The world's youngest nation, South Sudan gained independence from Sudan in 2011, only for civil conflict to erupt in 2013.
South Sudan’s refugee crisis — driven by a complex and dangerous mix of armed conflict, economic decline, disease and hunger — remains the largest in Africa. There are more than 2.3 million South Sudanese refugees, the vast majority of them women and children, living in neighboring countries, mainly Ethiopia, Kenya, Sudan and Uganda.
Displacement makes it all too easy for children to become separated from their families, disrupting their education and exposing them to violence and exploitation, including forced recruitment into armed groups.
School closures and other effects of the COVID-19 pandemic caused a spike in teenage pregnancies and child labor. Essential health services including vaccination campaigns were also disrupted, opening the door to preventable disease.
The effects of climate change — cyclical droughts, perennial flooding — have also been brutal, contributing to widespread food insecurity. Only 40 percent of the population has sufficient access to safe water.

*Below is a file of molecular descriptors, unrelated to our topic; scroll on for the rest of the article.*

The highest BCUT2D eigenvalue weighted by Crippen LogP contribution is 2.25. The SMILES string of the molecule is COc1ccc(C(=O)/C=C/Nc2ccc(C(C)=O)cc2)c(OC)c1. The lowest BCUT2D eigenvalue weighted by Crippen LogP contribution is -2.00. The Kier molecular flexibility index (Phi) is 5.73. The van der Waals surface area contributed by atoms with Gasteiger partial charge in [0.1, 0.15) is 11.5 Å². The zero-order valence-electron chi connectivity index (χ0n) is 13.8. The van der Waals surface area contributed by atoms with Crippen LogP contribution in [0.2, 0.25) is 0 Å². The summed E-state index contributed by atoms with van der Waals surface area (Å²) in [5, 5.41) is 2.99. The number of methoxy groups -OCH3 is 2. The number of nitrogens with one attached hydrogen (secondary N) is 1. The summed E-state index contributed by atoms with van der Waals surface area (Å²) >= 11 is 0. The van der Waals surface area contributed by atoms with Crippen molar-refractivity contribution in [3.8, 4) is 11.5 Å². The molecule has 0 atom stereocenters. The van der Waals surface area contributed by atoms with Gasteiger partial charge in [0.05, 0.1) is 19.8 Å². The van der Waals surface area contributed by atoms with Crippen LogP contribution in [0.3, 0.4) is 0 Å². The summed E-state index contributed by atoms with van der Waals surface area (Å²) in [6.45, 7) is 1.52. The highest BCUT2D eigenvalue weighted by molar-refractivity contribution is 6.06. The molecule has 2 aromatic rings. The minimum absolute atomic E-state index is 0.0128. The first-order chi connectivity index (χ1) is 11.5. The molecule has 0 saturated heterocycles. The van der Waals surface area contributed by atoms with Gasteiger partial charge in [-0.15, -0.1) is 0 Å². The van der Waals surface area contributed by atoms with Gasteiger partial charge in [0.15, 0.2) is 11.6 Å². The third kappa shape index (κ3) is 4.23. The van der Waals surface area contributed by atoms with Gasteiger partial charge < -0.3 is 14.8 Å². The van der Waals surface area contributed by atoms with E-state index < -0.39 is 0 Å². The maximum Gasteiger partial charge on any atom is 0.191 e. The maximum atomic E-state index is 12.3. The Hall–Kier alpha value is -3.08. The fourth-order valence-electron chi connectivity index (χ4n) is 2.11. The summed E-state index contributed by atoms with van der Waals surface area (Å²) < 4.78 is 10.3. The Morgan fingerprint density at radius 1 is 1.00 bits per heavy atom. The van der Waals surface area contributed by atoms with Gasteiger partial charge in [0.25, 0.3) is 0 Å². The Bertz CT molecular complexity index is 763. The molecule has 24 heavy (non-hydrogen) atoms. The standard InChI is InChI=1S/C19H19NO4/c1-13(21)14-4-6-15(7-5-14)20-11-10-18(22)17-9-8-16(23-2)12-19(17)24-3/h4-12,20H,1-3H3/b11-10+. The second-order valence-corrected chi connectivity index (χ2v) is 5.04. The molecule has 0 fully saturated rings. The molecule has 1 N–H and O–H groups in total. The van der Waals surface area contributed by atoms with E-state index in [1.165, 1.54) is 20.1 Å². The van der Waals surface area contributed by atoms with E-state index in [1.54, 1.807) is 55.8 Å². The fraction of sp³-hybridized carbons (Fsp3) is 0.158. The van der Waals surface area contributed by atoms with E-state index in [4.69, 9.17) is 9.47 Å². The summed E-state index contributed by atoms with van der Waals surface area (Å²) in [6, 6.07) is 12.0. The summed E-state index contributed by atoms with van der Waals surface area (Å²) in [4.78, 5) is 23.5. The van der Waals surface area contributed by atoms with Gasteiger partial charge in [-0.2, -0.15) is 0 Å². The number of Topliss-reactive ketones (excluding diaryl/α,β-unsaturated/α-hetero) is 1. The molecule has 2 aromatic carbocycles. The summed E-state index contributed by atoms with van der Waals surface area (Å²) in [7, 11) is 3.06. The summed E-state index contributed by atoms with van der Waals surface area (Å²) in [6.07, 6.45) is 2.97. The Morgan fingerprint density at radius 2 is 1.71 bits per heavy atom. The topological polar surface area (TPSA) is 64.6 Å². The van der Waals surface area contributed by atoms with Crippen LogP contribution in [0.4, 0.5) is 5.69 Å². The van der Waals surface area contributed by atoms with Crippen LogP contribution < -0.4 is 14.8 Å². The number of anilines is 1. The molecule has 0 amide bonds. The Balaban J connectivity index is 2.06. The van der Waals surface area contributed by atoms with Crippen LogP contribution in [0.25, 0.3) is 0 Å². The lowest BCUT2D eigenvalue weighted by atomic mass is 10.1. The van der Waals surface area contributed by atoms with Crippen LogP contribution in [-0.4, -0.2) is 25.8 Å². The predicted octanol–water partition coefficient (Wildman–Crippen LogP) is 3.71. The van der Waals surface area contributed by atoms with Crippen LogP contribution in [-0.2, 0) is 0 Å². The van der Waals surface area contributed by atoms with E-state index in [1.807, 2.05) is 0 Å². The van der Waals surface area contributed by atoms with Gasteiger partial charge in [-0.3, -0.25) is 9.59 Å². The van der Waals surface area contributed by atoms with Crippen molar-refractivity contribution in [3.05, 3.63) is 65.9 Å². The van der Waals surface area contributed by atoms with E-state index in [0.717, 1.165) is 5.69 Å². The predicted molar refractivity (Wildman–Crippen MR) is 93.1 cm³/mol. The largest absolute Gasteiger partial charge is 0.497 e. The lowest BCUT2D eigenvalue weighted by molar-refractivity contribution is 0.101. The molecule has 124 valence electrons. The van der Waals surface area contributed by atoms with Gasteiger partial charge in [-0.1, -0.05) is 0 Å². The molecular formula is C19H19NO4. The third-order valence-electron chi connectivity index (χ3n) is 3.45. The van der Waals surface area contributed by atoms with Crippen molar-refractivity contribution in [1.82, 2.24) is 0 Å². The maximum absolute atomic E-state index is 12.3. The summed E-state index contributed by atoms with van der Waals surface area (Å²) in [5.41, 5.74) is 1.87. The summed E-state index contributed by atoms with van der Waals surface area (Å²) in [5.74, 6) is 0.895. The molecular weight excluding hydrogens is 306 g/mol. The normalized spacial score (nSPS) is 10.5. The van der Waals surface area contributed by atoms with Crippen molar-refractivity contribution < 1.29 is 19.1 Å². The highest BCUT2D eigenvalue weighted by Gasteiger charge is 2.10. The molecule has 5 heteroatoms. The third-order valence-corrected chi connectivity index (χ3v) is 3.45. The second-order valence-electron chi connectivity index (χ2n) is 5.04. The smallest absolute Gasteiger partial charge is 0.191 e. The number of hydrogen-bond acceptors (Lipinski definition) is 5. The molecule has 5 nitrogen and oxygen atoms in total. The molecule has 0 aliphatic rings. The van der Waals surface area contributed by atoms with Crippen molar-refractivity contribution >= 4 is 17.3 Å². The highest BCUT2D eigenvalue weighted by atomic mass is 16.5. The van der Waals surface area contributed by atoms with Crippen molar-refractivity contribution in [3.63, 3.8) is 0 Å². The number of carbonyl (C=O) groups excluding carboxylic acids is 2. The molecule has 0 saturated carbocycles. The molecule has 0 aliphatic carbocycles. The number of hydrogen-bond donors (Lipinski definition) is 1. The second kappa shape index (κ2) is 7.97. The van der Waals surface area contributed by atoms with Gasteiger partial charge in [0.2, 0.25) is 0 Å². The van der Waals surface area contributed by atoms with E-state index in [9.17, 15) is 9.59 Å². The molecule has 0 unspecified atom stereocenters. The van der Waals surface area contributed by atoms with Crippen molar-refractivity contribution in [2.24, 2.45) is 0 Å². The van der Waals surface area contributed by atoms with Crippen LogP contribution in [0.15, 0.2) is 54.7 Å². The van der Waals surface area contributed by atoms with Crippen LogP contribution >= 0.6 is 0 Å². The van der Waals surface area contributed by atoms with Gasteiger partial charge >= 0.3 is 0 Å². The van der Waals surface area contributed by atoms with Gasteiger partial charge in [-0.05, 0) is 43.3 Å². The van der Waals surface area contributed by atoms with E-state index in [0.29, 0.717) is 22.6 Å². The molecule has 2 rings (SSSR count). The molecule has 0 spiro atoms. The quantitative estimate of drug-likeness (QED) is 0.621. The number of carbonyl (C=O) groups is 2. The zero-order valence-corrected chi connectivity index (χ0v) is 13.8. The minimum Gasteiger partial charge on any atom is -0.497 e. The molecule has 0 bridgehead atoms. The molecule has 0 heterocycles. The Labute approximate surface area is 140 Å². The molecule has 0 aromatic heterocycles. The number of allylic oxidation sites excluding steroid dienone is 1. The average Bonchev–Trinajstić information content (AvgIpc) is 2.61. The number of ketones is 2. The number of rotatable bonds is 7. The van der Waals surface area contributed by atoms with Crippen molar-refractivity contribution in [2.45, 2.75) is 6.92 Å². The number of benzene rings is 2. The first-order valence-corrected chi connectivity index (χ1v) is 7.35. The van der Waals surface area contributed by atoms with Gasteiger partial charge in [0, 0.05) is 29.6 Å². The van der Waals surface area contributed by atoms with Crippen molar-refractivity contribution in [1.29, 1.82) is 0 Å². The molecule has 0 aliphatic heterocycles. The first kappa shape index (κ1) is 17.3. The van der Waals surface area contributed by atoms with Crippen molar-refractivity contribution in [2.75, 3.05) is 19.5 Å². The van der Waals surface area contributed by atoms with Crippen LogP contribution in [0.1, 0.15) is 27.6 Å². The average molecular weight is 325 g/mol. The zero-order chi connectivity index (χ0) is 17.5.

Nearly half the population of South Sudan — including over 4 million children — is in urgent need of humanitarian aid.
UNICEF's humanitarian work in South Sudan aims to address the most urgent needs, particularly in the areas of health, nutrition, education and child protection. Specific efforts focus on:
UNICEF is also working with partners in South Sudan to improve access to safe water for drinking, cooking and personal hygiene; improve sanitation to prevent cholera and other waterborne diseases; and to support the development of sustainable sources of safe water.
"When you deny someone their right to clean water, sanitation and hygiene, you are also denying them the right to health, a life, protection and dignity,” UNICEF South Sudan Representative Hamida Lasseko says. “The foundation for a healthy and productive life as an adult is laid at a young age. Every time a child gets very sick from lack of WASH services, the foundation withers and some will not be fortunate enough to see adulthood. This is not acceptable, as it can be avoided."